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How much can I borrow?

11th Nov 2016

This is a question that we get asked almost every day, and while the answer is often really simple, for others it is more complicated.  There are two limits on how much you can borrow – how much have you saved, and how much you earn.


In an ideal world you would have saved a 20% deposit for your new home, plus you would have another between 5% to 7% of the price to cover stamp duty, solicitors, government and bank fees, but we don’t live in an ideal world so what are the other options?

Lenders Mortgage Insurance (LMI) – LMI is an insurance policy that you buy to protect the bank and it allows you to borrow between 81% to 95% of the value of the property.  Typically the cost of the insurance cover costs more as the percentage borrowed increases, and really lifts once you go past 90%. The cost of the policy can be added to your loan, in most cases up to 97% of the value of the property, but some lenders will even consider going up to 100%.

If you require LMI your Lending Specialist can get an indicative quote for you while you are meeting so you know what you are up for, how much of it we can finance and how much you need to pay yourself.

When you require LMI the insurance company will have requirements about you having 5% ‘genuine savings’, but there options available there as well and your Lending Specialist will be able to guide you through this.

Parental Guarantees – this is where we get the bank to use the equity that your parents have in their property to make up for you not having the required deposit.  These guarantees are usually “security guarantees” meaning that we don’t need to obtain all your parents financial details.

There are restrictions on the type of property that can be used, and a lower loan to value ratio will also be applied to your parent’s property so each situation is somewhat different.

Each lender adopts a different approach to these guarantees and each of these have their own risk – sometimes the guarantee is for the whole loan, sometimes just the amount in excess of the 80% that you could normally borrow, sometimes it is set up as a separate loan – your Lending Specialist will walk you through your options and the various lenders policies to allow you to make a fully informed decision.

Your deposit may also come from gifts, inheritances, the sale of other assets (such as shares) and each of these have different requirement for when you want to take out a loan. Talking to your Lending Specialist will clarify your personal circumstances and they can then provide you with a solution that is tailored to your needs.


Lenders will ask you for a complete breakup of your personal living expenses, and then they will measure it against their own standard, applying the higher of the two.  The difference between what you earn, and what it costs you to live is the balance available to service your loan.  Some lenders will vary their cost of living depending on where you live, while others will include a provision for things such as a fully maintained company car, or Family Support payments and so on.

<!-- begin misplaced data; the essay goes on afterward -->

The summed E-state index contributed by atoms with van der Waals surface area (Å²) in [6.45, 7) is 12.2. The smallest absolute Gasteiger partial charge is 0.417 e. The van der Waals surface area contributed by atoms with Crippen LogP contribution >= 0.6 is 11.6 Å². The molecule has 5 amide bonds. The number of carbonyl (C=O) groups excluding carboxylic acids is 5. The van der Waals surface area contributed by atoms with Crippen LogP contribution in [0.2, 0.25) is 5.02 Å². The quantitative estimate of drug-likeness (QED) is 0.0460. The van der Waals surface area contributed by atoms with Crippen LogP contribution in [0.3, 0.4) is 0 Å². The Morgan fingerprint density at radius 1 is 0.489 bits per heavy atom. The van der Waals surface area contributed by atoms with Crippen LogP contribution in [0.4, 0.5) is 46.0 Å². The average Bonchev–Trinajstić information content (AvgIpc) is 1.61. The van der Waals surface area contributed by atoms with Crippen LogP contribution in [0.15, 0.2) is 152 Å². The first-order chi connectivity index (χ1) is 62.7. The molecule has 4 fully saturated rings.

Once you have determined the balance available to you your Lending Specialist will key your details into our software package to determine how much you can borrow, remembering that lenders use what they call an “assessment rate” which is 2% to 3% higher than the current interest rate.

An example is:

A couple wishing to purchase their first home.  The purchase price is $450,000, they have saved $80,000 and wish to borrow $370,000 plus the costs of the purchase.

Purchase price $450,000
Costs $22,500
Total Cost $472,500
Less cash $80,000
Loan required $392,500

The loan of $392,500 is 87.2% of the purchase price.  This means that they will need to either buy LMI, or get their parents to guarantee part of their loan.

LMI would cost about $5,000, and would increase the loan to $397,500.

In this couples case their parents were not able to help out so they needed the larger loan.

Borrower 1 works in retail and earns $35,000 net per annum, borrower 2 is a financial planner earning $40,000 net. This gives them a combined $75,000 per year, or $6,250 per month.

They have listed their living expenses and arrived at $2,000 per month. The lender has done the same and arrived at $3,294 per month, so we have to use the higher result.

Income per month $6,250
Living Expenses $3,294
Balance available $2,956

The loan amount is $397,500, and at the lenders assessment rate the monthly repayments are $2,917.  With a balance available of $2,956 and a repayment of $2,917 there is $39 per month left over, and their loan can go ahead.

Curious about how much you can borrow?

Below is a calculator that you can use as a guide to how much you can borrow to buy your own home.

Call us today to talk about your financial position and the best way for us to get you into your new home.  Call 1800 REG FIN (1800 734 346) and Debbie will connect you with the Lending Specialist best suited to looking after you.